For that reason, one of the sweetest memories I will keep from the trip was an older gentleman who had walked to a static point vaccination day on Sunday after church, wearing one sandal and carrying the other as it had broken on the way. His dog was in great condition, in fact in the UK, I might have given him a gentle telling off for keeping it a little on the tubby side. He had vaccination records for the last two years for this dog and had come again for his third injection. The dog was neutered, had recently had a flea dip but the owner didn't have access to deworming and was anxious to protect his dog, so asked for an injection when he came to see us for the rabies vaccine. His love for his dog was so heart-warming; it was a joy to see it being so well cared for and that the man had taken the preventative healthcare advice from previous years' volunteers to heart.
There were a lot of less fortunate dogs who presented for vaccinations incredibly lame, with wounds or with painful ocular problems, and it was again great to see that so many owners, once it was explained how this would be making the dog feel, were keen to get help for them. So much of the suffering that takes place is through misunderstanding or lack of basic veterinary knowledge, not intentional cruelty, and Mission Rabies along with the BSPCA are doing such a good job to help educate owners and provide good quality veterinary care.
The best thing about the trip was undeniably that we were really achieving something that would make a real difference and save so many human and canine lives. Speaking to people as we walked around made me much more aware of what it must be like to live with the constant threat of losing family members, or indeed your own life, to such a horrible disease. The fact that rabies is preventable through vaccination is the key to ending this awful cycle.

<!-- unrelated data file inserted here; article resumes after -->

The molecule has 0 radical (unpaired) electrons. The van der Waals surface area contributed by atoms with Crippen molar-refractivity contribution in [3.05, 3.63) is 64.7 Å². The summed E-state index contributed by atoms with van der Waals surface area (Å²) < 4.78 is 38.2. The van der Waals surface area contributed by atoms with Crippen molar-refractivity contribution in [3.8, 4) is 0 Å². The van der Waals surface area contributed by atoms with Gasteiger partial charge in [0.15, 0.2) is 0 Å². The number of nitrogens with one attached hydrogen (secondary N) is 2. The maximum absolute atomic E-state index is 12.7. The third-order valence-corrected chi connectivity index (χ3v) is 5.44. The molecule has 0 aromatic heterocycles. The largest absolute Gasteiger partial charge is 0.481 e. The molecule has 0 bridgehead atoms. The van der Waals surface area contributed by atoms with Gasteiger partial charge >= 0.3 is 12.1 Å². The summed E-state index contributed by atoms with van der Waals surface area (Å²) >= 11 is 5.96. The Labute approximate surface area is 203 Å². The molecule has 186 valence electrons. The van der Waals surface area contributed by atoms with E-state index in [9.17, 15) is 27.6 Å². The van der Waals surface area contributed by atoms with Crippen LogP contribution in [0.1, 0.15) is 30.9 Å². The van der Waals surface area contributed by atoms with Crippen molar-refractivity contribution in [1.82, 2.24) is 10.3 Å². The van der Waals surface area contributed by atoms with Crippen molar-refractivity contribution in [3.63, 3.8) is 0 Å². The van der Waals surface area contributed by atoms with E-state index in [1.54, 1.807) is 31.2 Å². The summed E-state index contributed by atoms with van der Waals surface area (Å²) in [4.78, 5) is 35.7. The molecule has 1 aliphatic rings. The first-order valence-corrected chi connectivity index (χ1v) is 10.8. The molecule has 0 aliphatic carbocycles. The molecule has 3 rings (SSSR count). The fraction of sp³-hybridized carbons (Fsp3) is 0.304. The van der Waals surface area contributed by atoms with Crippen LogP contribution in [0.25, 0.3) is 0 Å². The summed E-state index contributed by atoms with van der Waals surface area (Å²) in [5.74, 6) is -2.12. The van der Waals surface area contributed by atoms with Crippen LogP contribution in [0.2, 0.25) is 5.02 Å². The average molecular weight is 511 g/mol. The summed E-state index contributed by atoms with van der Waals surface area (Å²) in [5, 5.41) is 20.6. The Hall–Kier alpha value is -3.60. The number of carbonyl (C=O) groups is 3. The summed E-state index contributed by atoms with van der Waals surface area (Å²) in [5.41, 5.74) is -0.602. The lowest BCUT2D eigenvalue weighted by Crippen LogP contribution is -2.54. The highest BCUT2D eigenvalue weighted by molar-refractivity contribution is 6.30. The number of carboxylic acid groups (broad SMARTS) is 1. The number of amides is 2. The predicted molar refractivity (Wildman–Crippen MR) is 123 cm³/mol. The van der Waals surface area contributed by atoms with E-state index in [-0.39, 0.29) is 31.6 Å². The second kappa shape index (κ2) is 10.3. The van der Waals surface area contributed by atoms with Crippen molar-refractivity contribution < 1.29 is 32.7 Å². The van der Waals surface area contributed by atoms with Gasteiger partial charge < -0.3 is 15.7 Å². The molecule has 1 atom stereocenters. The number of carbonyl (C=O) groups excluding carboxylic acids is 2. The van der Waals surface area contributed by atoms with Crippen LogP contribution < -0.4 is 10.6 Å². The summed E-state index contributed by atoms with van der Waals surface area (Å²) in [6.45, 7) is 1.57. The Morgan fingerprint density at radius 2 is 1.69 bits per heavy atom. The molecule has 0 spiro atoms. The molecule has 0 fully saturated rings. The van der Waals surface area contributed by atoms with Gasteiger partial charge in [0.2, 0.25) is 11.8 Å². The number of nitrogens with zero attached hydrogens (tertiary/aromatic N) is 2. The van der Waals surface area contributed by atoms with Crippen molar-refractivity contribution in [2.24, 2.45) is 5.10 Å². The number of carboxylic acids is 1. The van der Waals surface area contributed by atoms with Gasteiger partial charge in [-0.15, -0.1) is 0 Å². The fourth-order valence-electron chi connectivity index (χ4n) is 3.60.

The next best thing about the trip was that I met so many inspiring people - from the other volunteers, to those who work full-time for Mission Rabies or WVS/BSPCA in Blantyre, to the team members who run their own NGOs in other countries and are affiliated with Mission Rabies through that work. The atmosphere at the beautiful Fisherman's Rest each evening was great, with people telling stories about their day, and those who had a tougher day getting supported and encouraged, and everyone trying to learn bits of each other's languages as well as sharing what Chichewa we had managed to pick up on our travels around town!
I would recommend a Mission Rabies trip to Malawi to anyone! I fully intend to volunteer again in the future, galvanised by having seen first-hand how much of a difference you can make with even a small contribution such as two weeks' work. It is easy to think that one person can't change anything, or that your skills aren't that important, but Mission Rabies need all the help they can get to achieve their goal of worldwide rabies elimination by 2030. You can contribute by volunteering, fundraising, or just by supporting somebody who is. I'm even more grateful to all the people who helped me fundraise in advance of my trip now that I've seen what a difference it makes.